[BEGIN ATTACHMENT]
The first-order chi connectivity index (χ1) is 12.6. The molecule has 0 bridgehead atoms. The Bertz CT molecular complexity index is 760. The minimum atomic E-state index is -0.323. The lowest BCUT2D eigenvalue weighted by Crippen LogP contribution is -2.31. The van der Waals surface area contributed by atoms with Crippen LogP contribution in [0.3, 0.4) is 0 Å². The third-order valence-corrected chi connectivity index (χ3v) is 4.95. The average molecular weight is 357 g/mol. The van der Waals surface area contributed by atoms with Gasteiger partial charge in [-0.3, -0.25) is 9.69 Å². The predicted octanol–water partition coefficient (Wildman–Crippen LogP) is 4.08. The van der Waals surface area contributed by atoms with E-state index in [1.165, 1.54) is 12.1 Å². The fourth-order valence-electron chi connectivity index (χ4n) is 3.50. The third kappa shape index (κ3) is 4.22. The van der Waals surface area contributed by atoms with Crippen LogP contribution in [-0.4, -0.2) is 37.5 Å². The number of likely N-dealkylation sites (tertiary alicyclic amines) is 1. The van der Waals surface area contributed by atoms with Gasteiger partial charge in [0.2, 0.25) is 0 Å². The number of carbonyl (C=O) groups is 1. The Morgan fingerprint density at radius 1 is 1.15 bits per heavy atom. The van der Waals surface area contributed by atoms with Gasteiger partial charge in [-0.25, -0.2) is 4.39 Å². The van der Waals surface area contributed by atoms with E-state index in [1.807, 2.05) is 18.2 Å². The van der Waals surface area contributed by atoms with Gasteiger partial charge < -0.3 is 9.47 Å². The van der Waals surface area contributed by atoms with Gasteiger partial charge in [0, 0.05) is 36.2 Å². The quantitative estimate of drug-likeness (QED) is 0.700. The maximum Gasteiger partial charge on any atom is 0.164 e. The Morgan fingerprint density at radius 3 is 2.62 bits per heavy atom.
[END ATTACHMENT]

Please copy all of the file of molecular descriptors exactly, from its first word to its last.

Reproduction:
The first-order chi connectivity index (χ1) is 12.6. The molecule has 0 bridgehead atoms. The Bertz CT molecular complexity index is 760. The minimum atomic E-state index is -0.323. The lowest BCUT2D eigenvalue weighted by Crippen LogP contribution is -2.31. The van der Waals surface area contributed by atoms with Crippen LogP contribution in [0.3, 0.4) is 0 Å². The third-order valence-corrected chi connectivity index (χ3v) is 4.95. The average molecular weight is 357 g/mol. The van der Waals surface area contributed by atoms with Gasteiger partial charge in [-0.3, -0.25) is 9.69 Å². The predicted octanol–water partition coefficient (Wildman–Crippen LogP) is 4.08. The van der Waals surface area contributed by atoms with E-state index in [1.165, 1.54) is 12.1 Å². The fourth-order valence-electron chi connectivity index (χ4n) is 3.50. The third kappa shape index (κ3) is 4.22. The van der Waals surface area contributed by atoms with Crippen LogP contribution in [-0.4, -0.2) is 37.5 Å². The number of likely N-dealkylation sites (tertiary alicyclic amines) is 1. The van der Waals surface area contributed by atoms with Gasteiger partial charge in [0.2, 0.25) is 0 Å². The number of carbonyl (C=O) groups is 1. The Morgan fingerprint density at radius 1 is 1.15 bits per heavy atom. The van der Waals surface area contributed by atoms with Gasteiger partial charge in [-0.25, -0.2) is 4.39 Å². The van der Waals surface area contributed by atoms with E-state index in [1.807, 2.05) is 18.2 Å². The van der Waals surface area contributed by atoms with Gasteiger partial charge < -0.3 is 9.47 Å². The van der Waals surface area contributed by atoms with Gasteiger partial charge in [0, 0.05) is 36.2 Å². The quantitative estimate of drug-likeness (QED) is 0.700. The maximum Gasteiger partial charge on any atom is 0.164 e. The Morgan fingerprint density at radius 3 is 2.62 bits per heavy atom.